In February 2007, MidFirst Bank extended Loop 101 a $15,600,000 loan to fund the construction of a commercial office building. The parties executed a promissory note secured by a deed of trust on the commercial property, and certain individuals guaranteed the loan. The promissory note and guaranty stated that guarantors waived the benefit of any statutory provision limiting the right to recover a deficiency judgment.
In June 2009, Loop 101 defaulted on the loan and MidFirst initiated non-judicial foreclosure proceedings. MidFirst assigned its rights under the loan to CSA 13-101 Loop, LLC (“CSA”) in an “intercompany loan transfer agreement.” CSA bought the commercial building at a trustee’s sale for $6,150,000 and then sued Loop 101 and the Guarantors for the deficiency.
Loop 101 and the Guarantors counterclaimed against CSA and filed third-party claims against MidFirst for breach of the implied covenant of good faith and fair dealing. CSA and MidFirst moved to dismiss the claims, which were interpreted as claims that the property’s price at the trustee’s sale was below fair market value. CSA and MidFirst argued that the Guarantors waived any rights to a fair market value determination and that Loop 101 had not made a written application for such a determination pursuant to A.R.S. § 33-814(A).
The superior court denied the motion to dismiss, ruling that parties cannot waive the rights protected by statute. The court held a fair market value hearing and, in a lengthy minute entry detailing factual findings and conclusions of law, the court found that the property’s fair market value was $12,500,000.
CSA and MidFirst moved for summary judgment on the same theories. The superior court denied CSA’s motion for summary judgment as untimely because it raised issues that had been tried at the fair market value hearing. Because the fair market value exceeded the deficiency, the court granted Loop 101 and the Guarantors’ cross-motions for summary judgment. CSA timely appealed.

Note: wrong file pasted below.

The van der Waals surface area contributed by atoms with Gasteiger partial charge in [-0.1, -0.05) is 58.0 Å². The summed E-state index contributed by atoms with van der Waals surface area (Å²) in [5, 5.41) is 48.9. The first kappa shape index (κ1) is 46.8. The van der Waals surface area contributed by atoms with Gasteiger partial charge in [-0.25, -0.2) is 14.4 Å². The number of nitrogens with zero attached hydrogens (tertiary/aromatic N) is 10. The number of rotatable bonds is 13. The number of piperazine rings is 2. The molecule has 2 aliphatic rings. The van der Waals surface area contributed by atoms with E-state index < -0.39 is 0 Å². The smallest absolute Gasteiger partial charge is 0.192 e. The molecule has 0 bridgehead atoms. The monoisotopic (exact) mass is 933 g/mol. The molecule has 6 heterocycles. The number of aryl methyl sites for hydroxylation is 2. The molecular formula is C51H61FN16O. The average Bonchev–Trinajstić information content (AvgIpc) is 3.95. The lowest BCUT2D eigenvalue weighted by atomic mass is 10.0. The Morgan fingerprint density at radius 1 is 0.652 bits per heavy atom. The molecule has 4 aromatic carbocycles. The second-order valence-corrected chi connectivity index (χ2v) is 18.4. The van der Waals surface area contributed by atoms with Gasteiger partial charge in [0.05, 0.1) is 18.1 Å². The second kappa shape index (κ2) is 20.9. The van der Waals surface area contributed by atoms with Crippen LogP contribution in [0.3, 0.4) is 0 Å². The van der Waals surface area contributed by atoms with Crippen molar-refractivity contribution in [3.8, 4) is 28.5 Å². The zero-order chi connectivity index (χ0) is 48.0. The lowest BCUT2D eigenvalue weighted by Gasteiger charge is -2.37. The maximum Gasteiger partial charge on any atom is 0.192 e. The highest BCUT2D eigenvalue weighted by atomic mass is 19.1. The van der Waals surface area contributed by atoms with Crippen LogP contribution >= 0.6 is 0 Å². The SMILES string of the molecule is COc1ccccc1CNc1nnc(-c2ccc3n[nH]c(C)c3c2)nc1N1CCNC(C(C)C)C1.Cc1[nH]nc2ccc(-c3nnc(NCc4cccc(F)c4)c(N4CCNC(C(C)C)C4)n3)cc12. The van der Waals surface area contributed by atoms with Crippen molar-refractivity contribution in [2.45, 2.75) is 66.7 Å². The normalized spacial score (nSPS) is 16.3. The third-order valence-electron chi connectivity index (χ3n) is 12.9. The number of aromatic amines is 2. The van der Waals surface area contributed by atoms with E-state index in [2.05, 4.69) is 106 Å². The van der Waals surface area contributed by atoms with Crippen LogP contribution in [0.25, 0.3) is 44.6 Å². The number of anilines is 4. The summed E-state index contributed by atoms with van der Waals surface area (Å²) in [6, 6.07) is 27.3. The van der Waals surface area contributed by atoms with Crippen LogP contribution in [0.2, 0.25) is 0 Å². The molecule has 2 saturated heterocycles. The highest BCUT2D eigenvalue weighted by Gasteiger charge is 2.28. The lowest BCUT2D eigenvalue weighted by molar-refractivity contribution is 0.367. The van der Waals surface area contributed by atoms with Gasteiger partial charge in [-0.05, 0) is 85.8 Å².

The Court of Appeals affirmed, holding that parties cannot contractually waive their statutory rights to a judicial determination of a property’s fair market value under A.R.S. § 33-814(A). Although most rights may be waived, statutory rights may not be waived “where waiver is expressly or impliedly prohibited by the plain language of the statute.” Verma v. Stuhr, 223 Ariz. 144, 157 ¶ 68, 221 P.3d 23, 36 (App. 2009). The Court found that the statutory scheme of A.R.S. § 33-814(A) prohibits a borrower from waiving the protection of the statute. The legislature has authorized non-judicial foreclosures and established a detailed statutory scheme that balances the benefits of the extrajudicial remedy with a borrower’s need for protection. The statutory scheme must be strictly complied with by lenders. A.R.S. § 33-814(A) furthers the scheme by protecting the borrower from inequitable deficiencies. The Court noted that this approach is consistent with the Restatement (Third) of Property (Mortgages) § 8.4 (1997).
Parties may waive the statutory scheme in two instances not applicable to this case. Parties may waive the provisions when the deed is “executed for a principal purpose other than or in addition to securing the performance of a contract,” A.R.S. § 33-819, or when the parties themselves prohibit a deficiency judgment, A.R.S. § 33-814(F).
The Court dismissed CSA’s arguments regarding evidentiary errors in determining the property’s fair market value. The Court found that substantial evidence supported the superior court’s fair market value determination.
Judge Howe authored the unanimous opinion; Judges Norris and Gould concurred.
Posted by: Grace Rebling